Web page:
The booties are a tiny version of Pamela Wynn's Elf Slippers. You can see other, larger shoes I have knit from this pattern here, here, and here. I knit these booties on smaller needles and did not felt them.
The pattern for the hat is Lyalya Hoodie by Natasha Schaffer. I have also made a few of these before. You can see them here, here, and here.
Miss P is thrilled that she will be an aunt in July! Shortly after she heard the news she started planning all of the things she would make for the new baby. First up - a quilt. She was already a fan of Elizabeth Hartman's patterns, so narrowing the choice to one of her designs didn't take long. She always told me they were SO CUTE! It was a close call between the kittens and the hedgehogs. Hazel Hedgehog was the final choice because the baby's mom is a hedgehog fan.
She decided that if she was going to put all of that work into it she didn't want the baby to outgrow it quickly. She upsized the baby quilt to be four rows of four blocks.
The four by four layout requires 16 blocks, an even number, just right for making two hedgehogs of each color. The baby can play "match the hedgehogs".
Miss P went through my fabrics and chose lights and mediums of eight different colors for the faces and bodies. The spines for each would be different. I helped by cutting everything with the rotary cutter but she did the sewing by herself.
This project required quite a bit of planning ahead to be finished in time for the baby shower. She sewed two blocks at a time over MANY weekends. It was an exciting day when all of the blocks were finished.
Next up was the sashing and pin basting.
Then came the quilting.
When the last stitch of binding was finished she said, "Now I can say that I have made a quilt!! This is the most exciting thing I have EVER done!!!"
Miss P asked me to thank Elizabeth Hartman for designing this cute pattern, and for encouraging her along the way, even if she didn't know she was doing it.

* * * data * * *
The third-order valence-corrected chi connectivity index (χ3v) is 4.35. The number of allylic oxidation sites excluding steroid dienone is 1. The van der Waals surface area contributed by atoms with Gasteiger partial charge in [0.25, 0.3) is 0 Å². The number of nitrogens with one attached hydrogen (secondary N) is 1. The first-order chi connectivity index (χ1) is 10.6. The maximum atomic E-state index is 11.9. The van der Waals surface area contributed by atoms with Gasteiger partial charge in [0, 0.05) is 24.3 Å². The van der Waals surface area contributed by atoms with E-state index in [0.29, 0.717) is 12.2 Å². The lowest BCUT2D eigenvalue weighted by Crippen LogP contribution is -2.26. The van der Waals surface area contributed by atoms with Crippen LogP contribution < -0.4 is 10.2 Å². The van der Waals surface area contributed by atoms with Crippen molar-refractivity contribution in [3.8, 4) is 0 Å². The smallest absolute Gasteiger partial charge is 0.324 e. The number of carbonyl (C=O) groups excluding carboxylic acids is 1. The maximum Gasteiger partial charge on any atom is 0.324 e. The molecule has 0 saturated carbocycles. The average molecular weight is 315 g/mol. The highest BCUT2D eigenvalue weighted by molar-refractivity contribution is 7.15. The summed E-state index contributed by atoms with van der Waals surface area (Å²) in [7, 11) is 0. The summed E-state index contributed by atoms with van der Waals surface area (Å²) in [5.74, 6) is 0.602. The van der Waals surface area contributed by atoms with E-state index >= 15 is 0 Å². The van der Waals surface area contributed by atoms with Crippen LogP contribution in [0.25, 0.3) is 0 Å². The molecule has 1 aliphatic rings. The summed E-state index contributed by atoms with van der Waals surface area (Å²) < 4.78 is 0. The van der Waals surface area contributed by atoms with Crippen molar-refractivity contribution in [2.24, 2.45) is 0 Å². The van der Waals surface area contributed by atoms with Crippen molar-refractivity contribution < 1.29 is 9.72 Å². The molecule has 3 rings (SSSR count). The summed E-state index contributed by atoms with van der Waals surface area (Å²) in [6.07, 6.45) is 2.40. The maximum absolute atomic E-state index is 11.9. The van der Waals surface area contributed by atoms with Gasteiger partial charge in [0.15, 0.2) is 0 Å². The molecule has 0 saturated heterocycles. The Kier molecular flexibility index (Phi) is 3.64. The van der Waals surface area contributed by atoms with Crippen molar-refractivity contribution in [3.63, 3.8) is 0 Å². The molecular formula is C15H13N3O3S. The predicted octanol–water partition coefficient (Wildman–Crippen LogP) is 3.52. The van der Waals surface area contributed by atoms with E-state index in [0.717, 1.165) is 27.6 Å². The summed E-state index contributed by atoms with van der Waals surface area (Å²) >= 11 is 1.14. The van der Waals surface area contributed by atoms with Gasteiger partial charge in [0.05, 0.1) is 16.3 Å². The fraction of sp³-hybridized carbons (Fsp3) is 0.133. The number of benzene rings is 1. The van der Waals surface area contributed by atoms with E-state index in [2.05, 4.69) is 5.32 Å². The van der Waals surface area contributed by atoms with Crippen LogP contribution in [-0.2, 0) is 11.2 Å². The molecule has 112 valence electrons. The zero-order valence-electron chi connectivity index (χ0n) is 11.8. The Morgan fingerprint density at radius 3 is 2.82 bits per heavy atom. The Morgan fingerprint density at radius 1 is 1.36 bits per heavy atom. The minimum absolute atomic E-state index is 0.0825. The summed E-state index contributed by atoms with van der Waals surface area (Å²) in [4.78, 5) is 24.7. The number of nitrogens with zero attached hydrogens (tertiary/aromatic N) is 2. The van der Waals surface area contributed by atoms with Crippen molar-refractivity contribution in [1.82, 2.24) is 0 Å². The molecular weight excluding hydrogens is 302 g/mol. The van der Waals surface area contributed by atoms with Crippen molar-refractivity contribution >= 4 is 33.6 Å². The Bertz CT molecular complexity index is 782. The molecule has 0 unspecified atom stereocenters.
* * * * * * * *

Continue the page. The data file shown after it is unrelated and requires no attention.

Congratulations to her for getting it done! She finished just in time for photos the day before the shower - as one does. I am so proud of her!
Off the Chart is another quilt from my book, Every Last Piece. This design was inspired by colorwork knitting charts. I love this design idea because there are so many different ways to interpret it. Here, the different size circles represent different colors of yarn that would be used when knitting from the chart.
The the pattern is made of three kinds of blocks; blank, small circles, and large circles. The scraps used in this quilt are all "light" fabrics. The background is a rich teal print from Carolyn Friedlander's botanics line.
It is quilted in a design that mimics the look of the knit stitch at a size equal to the applique "stitches".
Finished Size 58'' by 81''.
In addition to being published in the book, this quilt hand in the QuiltCon 2015 show.
The pattern and directions for Off the Chart can be found in chapter three of my book.
You can purchase an autographed copy of the Every Last Piece from me here.
I can't compete with Amazon's low prices, but if you want to save a little and purchase from Amazon, please click here. This is an affiliate link and clicking through to purchase will allow me to earn a few extra pennies.
You can also ask your local quilt shop or book store to get the book for you.
Welcome to my post on the Oakshott Lipari blog hop. Thank you Lynne and Michael for inviting me to participate and sending me such beautiful fabric to work with! I have been a huge Oakshott fan for quite a while and made a quilt from the Ruby Red bundle a few years ago. And also have the big box that is still looking beautiful over in the corner of my sewing room. I think I'll dive into that when I return from quilt market next week.
From each of the 36 fat eighths, cut two of each template a, b, and c. There will be 72 a, 72 b, and 72 c pieces.
Group the cut pieces in groups of one each of a, b, and c to make 72 blocks. Mix up the light and dark fabrics, some blocks can be high contrast and some low contrast. This mixing will give the quilt more visual energy.